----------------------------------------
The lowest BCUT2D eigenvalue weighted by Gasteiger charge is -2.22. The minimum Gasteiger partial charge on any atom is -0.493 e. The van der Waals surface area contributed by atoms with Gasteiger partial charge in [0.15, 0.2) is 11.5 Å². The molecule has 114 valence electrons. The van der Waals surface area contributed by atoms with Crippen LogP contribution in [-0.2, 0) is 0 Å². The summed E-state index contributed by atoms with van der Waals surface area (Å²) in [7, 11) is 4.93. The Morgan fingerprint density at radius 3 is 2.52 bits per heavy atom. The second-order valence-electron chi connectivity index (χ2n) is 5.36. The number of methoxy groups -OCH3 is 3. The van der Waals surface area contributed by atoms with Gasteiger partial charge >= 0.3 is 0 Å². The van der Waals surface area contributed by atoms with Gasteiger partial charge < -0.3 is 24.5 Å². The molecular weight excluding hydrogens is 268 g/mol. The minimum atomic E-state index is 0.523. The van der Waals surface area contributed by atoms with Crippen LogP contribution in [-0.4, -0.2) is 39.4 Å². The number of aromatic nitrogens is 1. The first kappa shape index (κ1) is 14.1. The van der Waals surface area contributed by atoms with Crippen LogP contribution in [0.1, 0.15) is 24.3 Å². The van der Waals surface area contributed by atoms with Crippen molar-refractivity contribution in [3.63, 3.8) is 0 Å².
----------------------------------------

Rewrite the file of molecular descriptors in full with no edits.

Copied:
The lowest BCUT2D eigenvalue weighted by Gasteiger charge is -2.22. The minimum Gasteiger partial charge on any atom is -0.493 e. The van der Waals surface area contributed by atoms with Gasteiger partial charge in [0.15, 0.2) is 11.5 Å². The molecule has 114 valence electrons. The van der Waals surface area contributed by atoms with Crippen LogP contribution in [-0.2, 0) is 0 Å². The summed E-state index contributed by atoms with van der Waals surface area (Å²) in [7, 11) is 4.93. The Morgan fingerprint density at radius 3 is 2.52 bits per heavy atom. The second-order valence-electron chi connectivity index (χ2n) is 5.36. The number of methoxy groups -OCH3 is 3. The van der Waals surface area contributed by atoms with Gasteiger partial charge >= 0.3 is 0 Å². The van der Waals surface area contributed by atoms with Gasteiger partial charge < -0.3 is 24.5 Å². The molecular weight excluding hydrogens is 268 g/mol. The minimum atomic E-state index is 0.523. The van der Waals surface area contributed by atoms with Crippen LogP contribution in [-0.4, -0.2) is 39.4 Å². The number of aromatic nitrogens is 1. The first kappa shape index (κ1) is 14.1. The van der Waals surface area contributed by atoms with Crippen LogP contribution in [0.1, 0.15) is 24.3 Å². The van der Waals surface area contributed by atoms with Crippen molar-refractivity contribution in [3.63, 3.8) is 0 Å².